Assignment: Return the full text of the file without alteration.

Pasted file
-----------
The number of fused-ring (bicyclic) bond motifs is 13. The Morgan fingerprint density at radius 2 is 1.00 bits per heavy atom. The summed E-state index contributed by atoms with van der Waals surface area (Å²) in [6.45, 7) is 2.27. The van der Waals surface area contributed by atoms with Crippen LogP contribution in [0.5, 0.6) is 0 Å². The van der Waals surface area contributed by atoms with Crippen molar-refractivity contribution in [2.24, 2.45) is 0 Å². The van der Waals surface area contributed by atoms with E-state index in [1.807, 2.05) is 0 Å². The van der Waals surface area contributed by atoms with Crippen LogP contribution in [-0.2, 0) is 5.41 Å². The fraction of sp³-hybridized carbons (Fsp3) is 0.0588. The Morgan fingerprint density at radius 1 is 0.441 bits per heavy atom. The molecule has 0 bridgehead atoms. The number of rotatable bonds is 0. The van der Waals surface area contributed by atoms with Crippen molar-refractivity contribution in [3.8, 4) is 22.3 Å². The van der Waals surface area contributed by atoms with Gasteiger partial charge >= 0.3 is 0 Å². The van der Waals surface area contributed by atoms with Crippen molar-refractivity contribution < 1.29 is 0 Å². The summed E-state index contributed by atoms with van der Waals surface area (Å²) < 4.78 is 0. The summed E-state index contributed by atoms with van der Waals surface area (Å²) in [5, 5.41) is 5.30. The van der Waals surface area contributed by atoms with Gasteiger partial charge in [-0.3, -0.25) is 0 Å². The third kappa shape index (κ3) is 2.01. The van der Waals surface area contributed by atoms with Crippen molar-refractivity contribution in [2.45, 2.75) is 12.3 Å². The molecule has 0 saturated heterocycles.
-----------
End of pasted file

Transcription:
The number of fused-ring (bicyclic) bond motifs is 13. The Morgan fingerprint density at radius 2 is 1.00 bits per heavy atom. The summed E-state index contributed by atoms with van der Waals surface area (Å²) in [6.45, 7) is 2.27. The van der Waals surface area contributed by atoms with Crippen LogP contribution in [0.5, 0.6) is 0 Å². The van der Waals surface area contributed by atoms with Crippen molar-refractivity contribution in [2.24, 2.45) is 0 Å². The van der Waals surface area contributed by atoms with E-state index in [1.807, 2.05) is 0 Å². The van der Waals surface area contributed by atoms with Crippen LogP contribution in [-0.2, 0) is 5.41 Å². The fraction of sp³-hybridized carbons (Fsp3) is 0.0588. The Morgan fingerprint density at radius 1 is 0.441 bits per heavy atom. The molecule has 0 bridgehead atoms. The number of rotatable bonds is 0. The van der Waals surface area contributed by atoms with Crippen molar-refractivity contribution in [3.8, 4) is 22.3 Å². The van der Waals surface area contributed by atoms with Gasteiger partial charge >= 0.3 is 0 Å². The van der Waals surface area contributed by atoms with Crippen molar-refractivity contribution < 1.29 is 0 Å². The summed E-state index contributed by atoms with van der Waals surface area (Å²) < 4.78 is 0. The summed E-state index contributed by atoms with van der Waals surface area (Å²) in [5, 5.41) is 5.30. The van der Waals surface area contributed by atoms with Gasteiger partial charge in [-0.3, -0.25) is 0 Å². The third kappa shape index (κ3) is 2.01. The van der Waals surface area contributed by atoms with Crippen molar-refractivity contribution in [2.45, 2.75) is 12.3 Å². The molecule has 0 saturated heterocycles.